nep-dem New Economics Papers
on Demographic Economics
Issue of 2014‒09‒29
five papers chosen by
Michele Battisti
ifo Institut

  1. Granting Birthright Citizenship: A Door Opener to Immigrant Children’s Educational Participation and Success By Felfe, Christina; Saurer, Judith
  2. Age at Immigration and High School Dropouts By Sarit Cohen Goldner; Gil S. Epstein
  3. Labour market uncertainties for the young workforce in France and Germany: Implications for family formation and fertility By Marie-Thérèse Letablier; Anne Salles
  4. Does Timing of Health and Family Planning Services Matter? Age at First Birth and Educational Attainment in Indonesia By Christoph Strupat
  5. Public goods and ethnic diversity: evidence from deforestation in Indonesia By Alberto Alesina; Caterina Gennaioli; Stefania Lovo

  1. By: Felfe, Christina; Saurer, Judith
    Abstract: Does granting birthright citizenship help immigrant children integrating in the host country's educational system? We address this question using a reform of the German naturalization law in 1999 that entitled children born after January 1, 2000 with birthright citizenship. We use a difference-in-difference design that compares children born shortly before and after the cut-off in years of policy change and years where no policy change took place. Our empirical analysis relies on administrative data from school entrance examinations and on the German Micro Census. We find positive effects on immigrant children's educational participation, both in non-mandatory preschool and upper secondary school. In addition, birthright citizenship enhances children's socio-behavioral development.
    Keywords: Education, Immigration Laws, Difference-in-Difference
    JEL: I21
    Date: 2014–09
  2. By: Sarit Cohen Goldner (Bar-Ilan University); Gil S. Epstein (Bar-Ilan University)
    Abstract: We focus on high school dropout rate among male and female immigrant children. We consider the relationship between the dropout rate and age of arrival of the immigrants. Using repeated cross sectional data from the Israeli Labor Force Surveys of 1996-2011 we show that the share of high school dropouts among immigrant children who arrived from the Former Soviet Union during 1989-1994 is at least as double than among natives in the same age group. Further, we show that among immigrant youth there is a monotonic negative relation between age at arrival and the share of high school dropouts. To understand our results we present a theoretical framework that links between age at arrival in the host country, language proficiency, quality of education and wages.
    Keywords: Immigrants,age at arrival, high-school dropouts.
    JEL: I21 J24 J61
    Date: 2014–07
  3. By: Marie-Thérèse Letablier (CES - Centre d'économie de la Sorbonne - CNRS : UMR8174 - Université Paris I - Panthéon-Sorbonne, INED - Institut National d'Etudes Demographiques); Anne Salles (INED - Institut National d'Etudes Demographiques, Université Paris-Sorbonne - UFR Langues Etrangères Appliquées - LEA)
    Abstract: This contribution to the Gusto research project for the European 7th framework programme (Work Package 3: individual pathways to Flexibility and Sustainability) examines how employment uncertainty during the transition into the labour force differently impacts family formation in Germany and France. Based on a qualitative survey with young men and women in age of being parents, the paper explores how the individuals manage with uncertainty and economic insecurity to finalize their reproduction projects. The paper therefore contributes to an understanding of the contrasted fertility patterns in the two countries. It highlights variations in the perception of insecurity related in particular to differences in gender conventions and their related incidence on family patterns in the two countries. The paper also highlights the contrasted impact of trust in family policies, especially in their ability to secure individuals transitions.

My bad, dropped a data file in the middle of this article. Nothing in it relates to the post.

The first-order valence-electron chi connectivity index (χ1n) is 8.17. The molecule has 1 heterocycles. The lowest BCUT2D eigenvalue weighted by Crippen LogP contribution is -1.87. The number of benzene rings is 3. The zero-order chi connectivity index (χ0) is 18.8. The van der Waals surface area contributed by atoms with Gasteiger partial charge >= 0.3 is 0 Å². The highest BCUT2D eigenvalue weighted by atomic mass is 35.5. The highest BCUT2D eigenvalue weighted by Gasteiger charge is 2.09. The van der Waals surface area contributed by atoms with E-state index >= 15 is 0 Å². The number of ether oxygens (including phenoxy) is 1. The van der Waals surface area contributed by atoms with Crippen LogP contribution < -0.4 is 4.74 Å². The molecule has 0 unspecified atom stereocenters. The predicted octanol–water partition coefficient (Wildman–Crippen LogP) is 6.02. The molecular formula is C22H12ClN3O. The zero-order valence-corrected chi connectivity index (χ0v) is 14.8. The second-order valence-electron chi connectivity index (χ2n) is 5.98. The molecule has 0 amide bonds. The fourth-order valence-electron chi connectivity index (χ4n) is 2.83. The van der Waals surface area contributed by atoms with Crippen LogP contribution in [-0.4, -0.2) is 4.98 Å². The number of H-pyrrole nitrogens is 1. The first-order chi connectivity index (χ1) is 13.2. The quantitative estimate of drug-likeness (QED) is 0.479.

Keywords: Family formation; fertility decisions; economic insecurity; labour market uncertainty; precariousness
    Date: 2013–01
  4. By: Christoph Strupat
    Abstract: This paper examines empirically whether midwifes, as an integral part of the health and family planning programs in Indonesia, are effective in advising young women to delay their first birth and also influence the decision on post-primary school attendance. Using the Indonesian Family Life Survey, I investigate the extent to which the exogenous expansion of a midwife program affects the age at first birth and the number of school years of women. My findings suggest that women who were exposed to a midwife when they have to decide on further school attendance (age 13-20) delay their first birth and also stay longer in post-primary school. According to the average returns of education in Indonesia, I conclude that family planning services provided by midwifes can generate large socioeconomic benefits by allowing young women to postpone their first birth.
    Keywords: Family planning; midwifes; fertility; education
    JEL: J13 I12 O12
    Date: 2014–08
  5. By: Alberto Alesina; Caterina Gennaioli; Stefania Lovo
    Abstract: We show that the level of deforestation in Indonesia is positively correlated with the degree of ethnic fractionalization of the communities. We explore several channels that may link the two variables. They include the negative effect of ethnic fractionalization on the ability to coordinate and organize resistance against logging companies and a higher level of corruption of politicians less controlled in more fragmented communities.
    Date: 2014–09

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